Beauty is especially skin deep if you’re artist Ariana Page Russell. She has dermatographia, a condition in which lightly scratching your skin causes raised, red lines where you’ve scratched. It affects roughly 5 percent of the population, but Ms. Russell is the only one who has turned her puffy, ruddy, sensitive skin into elaborately patterned high art.In her latest show, “Blouse,” which is currently hanging at the Magnan Metz Gallery in New York City, she created photographs, video art, and temporary tattoos using images of her rosy body designs to make a powerful and prideful statement about being comfortable within one’s own skin. She turns her body into a canvas at her studio in Brooklyn and that’s where we caught up with the blonde haired, blue eyed, artful ambassador of blushing.

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YB: When did you first realize you had this condition, dermatographia?

APR: I don’t really know, maybe some time in high school or college. A lot of times, people don’t develop it until they’re a little older. I think I also didn’t realize that I had it because to me, it just seemed sort of normal except for when people started to be like “Whoa! What’s going on? What happened?” And then, I became more aware of it.

YB: Did you try to hide it at first?

APR: No. I mean, there’s not really a way to hide it. It would just kind of happen on accident and I had no control over it.

YB: What’s the amount of pressure you have to apply to get your skin to puff?

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APR: I just use a knitting needle. I can just go like this. (She draws a few lines on her arm.) It’s not much pressure at all. That’s all I have to do.

YB: And that will leave a mark, huh. Is it instantaneous?

APR: It takes a few minutes, you’ll see it start to come up. What I use is this (She pulls out thin cardboard with sail shapes cut out.) And I just went and traced it. See, I can’t see what I’m doing because see I just did it (She points to the lines she made on her arms. They are still not visible.) and I can’t see it because it takes like five minutes to show up. So I can’t tell where I’ve been drawing. If I need a particular pattern, then I have to do a template or stencil.  I just put up a video on Vimeo. I made a smaller template [of the sail design] and sped up the video so you could see the pattern go up and down [on my skin]. So you can see it happen.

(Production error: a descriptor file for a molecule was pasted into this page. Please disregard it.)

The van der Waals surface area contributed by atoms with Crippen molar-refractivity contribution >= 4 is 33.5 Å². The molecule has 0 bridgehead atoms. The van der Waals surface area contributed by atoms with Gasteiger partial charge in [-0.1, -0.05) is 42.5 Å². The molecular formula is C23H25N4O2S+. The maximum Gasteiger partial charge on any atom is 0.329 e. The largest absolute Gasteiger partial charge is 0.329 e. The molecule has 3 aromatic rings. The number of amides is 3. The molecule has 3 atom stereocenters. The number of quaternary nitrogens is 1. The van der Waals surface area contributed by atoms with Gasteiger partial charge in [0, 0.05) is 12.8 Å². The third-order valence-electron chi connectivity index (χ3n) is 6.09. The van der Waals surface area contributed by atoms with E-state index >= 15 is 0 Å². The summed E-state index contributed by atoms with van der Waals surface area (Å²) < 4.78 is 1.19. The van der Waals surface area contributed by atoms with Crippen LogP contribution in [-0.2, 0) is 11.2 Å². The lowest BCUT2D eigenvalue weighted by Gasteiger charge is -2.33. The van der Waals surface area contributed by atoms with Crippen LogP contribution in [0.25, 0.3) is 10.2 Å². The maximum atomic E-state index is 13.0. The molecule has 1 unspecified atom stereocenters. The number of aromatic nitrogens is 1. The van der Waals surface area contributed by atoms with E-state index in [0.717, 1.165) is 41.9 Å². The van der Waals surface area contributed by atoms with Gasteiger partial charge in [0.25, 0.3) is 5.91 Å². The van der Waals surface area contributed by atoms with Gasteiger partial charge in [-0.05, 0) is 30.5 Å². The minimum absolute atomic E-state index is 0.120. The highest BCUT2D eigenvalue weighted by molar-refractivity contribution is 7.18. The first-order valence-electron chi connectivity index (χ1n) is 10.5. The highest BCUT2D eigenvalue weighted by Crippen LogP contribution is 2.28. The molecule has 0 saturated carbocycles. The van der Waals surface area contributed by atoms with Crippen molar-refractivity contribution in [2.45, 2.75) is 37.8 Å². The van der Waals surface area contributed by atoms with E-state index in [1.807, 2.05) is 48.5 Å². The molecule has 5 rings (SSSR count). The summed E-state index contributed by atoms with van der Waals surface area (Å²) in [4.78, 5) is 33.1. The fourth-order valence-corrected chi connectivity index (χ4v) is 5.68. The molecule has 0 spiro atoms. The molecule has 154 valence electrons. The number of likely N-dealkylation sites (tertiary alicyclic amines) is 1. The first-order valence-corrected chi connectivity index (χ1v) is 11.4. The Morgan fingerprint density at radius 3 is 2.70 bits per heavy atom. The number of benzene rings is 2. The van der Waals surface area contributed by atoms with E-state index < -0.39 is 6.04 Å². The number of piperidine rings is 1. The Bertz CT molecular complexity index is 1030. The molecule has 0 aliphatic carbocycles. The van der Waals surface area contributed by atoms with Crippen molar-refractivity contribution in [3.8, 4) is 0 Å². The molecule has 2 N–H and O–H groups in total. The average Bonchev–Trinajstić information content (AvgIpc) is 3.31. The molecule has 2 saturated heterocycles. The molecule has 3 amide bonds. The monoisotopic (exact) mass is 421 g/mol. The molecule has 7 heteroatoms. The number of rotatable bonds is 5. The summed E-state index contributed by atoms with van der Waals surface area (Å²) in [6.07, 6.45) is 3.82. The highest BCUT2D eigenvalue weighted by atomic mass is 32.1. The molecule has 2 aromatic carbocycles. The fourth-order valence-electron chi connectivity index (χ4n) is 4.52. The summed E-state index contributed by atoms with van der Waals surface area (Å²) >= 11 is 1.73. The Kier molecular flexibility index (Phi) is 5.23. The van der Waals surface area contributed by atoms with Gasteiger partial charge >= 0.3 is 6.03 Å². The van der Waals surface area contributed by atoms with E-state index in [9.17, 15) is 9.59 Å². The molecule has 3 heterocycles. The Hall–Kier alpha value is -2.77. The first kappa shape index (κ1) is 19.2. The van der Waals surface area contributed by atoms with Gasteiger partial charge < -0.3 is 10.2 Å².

YB: How long do the impressions usually last?

APR:  Like a half an hour or so. I’ve done stuff in the past with my chest and neck, like the cover of [my book] “Dressing,” and there was an imprint of those tattoos on my skin for days from just the peeling [off of the tattoos]. That’s different than the drawings.  But it was kind of cool to see the shapes of [the designs]. Look, you can seem them starting to come up! (She points at her arm where she drew the lines.)

YB: Yeah! It’s so different. It seems like such a different way to make art. Do you consider yourself a photographer, or sculptor, or a performance artist?

APR: I consider myself a performative photographer. It is what I’m doing in front of the camera that I’m documenting. So, it isn’t just straight photography to me.

YB: Have you always used your body as a canvas?

APR: Just since 2004. I was in grad school in Seattle at the time, that’s when it started. I was playing around, just shooting things around the house. I had shorts on and I was doodling on my leg. I had my camera out and I started photographing my leg. And I got the prints and I had them in my studio and people were really responding to it. I thought this [condition] is so weird, nobody cares to see it, but then I started doing that in my MFA thesis show and then I had other shows….

YB: But your big break was on the internet?

APR: My friend Shaun Kardinal who helps me with my website, this is early 2008, he submitted my work to “It’s Nice That,” without telling me. And they posted an image and it got posted to Digg. It got a lot of hits and someone on “20/20” saw it and they contacted me and said we’d like to do a story on you.